In addition to the e-commerce element, what makes Making the Cut stand out from the competition is its production. The show’s first episode starts with the contestants meeting Klum and Gunn in New York City. After telling contestants about the competition and prize money, Klum announces that their first show will occur in Paris in front of the Eiffel Tower. In Paris, contestants work in an atelier and explore the city for artistic inspiration. The second runway show occurs at the Musée des Arts Décoratifs. While the designers are working, Klum and Gunn explore the city. In one episode, they go to the Moulin Rouge. At the end of episode 4, Klum tells contestants to pack their bags because they are going to Tokyo. Once there, contestants explore the city such as the Harajuku District for inspiration for the Japanese Streetwear challenge. Designers bring their artistic visions to life at the Amazon Fashion Tokyo Studio.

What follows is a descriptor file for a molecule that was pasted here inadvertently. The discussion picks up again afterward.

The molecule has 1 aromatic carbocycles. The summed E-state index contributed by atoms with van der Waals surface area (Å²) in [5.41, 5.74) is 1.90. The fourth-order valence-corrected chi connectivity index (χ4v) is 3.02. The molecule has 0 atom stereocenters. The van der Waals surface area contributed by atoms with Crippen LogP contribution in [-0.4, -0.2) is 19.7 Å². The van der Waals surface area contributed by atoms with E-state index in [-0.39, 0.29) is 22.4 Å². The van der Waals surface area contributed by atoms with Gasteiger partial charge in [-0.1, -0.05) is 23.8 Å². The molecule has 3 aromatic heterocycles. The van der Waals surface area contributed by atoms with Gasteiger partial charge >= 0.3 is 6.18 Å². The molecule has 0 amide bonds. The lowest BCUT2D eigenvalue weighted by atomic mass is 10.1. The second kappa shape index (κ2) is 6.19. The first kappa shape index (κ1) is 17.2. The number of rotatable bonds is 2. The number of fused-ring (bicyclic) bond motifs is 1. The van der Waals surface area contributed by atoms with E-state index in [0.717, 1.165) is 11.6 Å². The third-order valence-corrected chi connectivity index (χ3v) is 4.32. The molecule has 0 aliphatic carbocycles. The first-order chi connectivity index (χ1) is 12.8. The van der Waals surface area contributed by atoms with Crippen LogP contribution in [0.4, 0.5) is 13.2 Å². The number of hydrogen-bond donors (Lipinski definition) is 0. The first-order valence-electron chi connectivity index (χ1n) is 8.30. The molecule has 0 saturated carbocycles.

Making the Cut combines entertainment and e-commerce. Other reality shows as well as scripted programs could follow in its footsteps. Viewers have immediate access to products seen onscreen and with Amazon Prime shipping, these looks can be delivered in two days. The contestants, the return of Tim Gunn as fashion mentor, and addition of Naomi Campbell as a judge make the show a much-needed escape. Gunn continues to provide supportive yet constructive criticism via “Tim Talks.” Campbell does not hold back in her role as judge; during one runway show, she tells the other judges that she wouldn’t even put her mother in one particular designer’s accessible outfit. During the haute couture challenge, Campbell tells a designer that she was not impressed with the designs and describes the accessible look as something that she would wear when she goes to the hairdresser.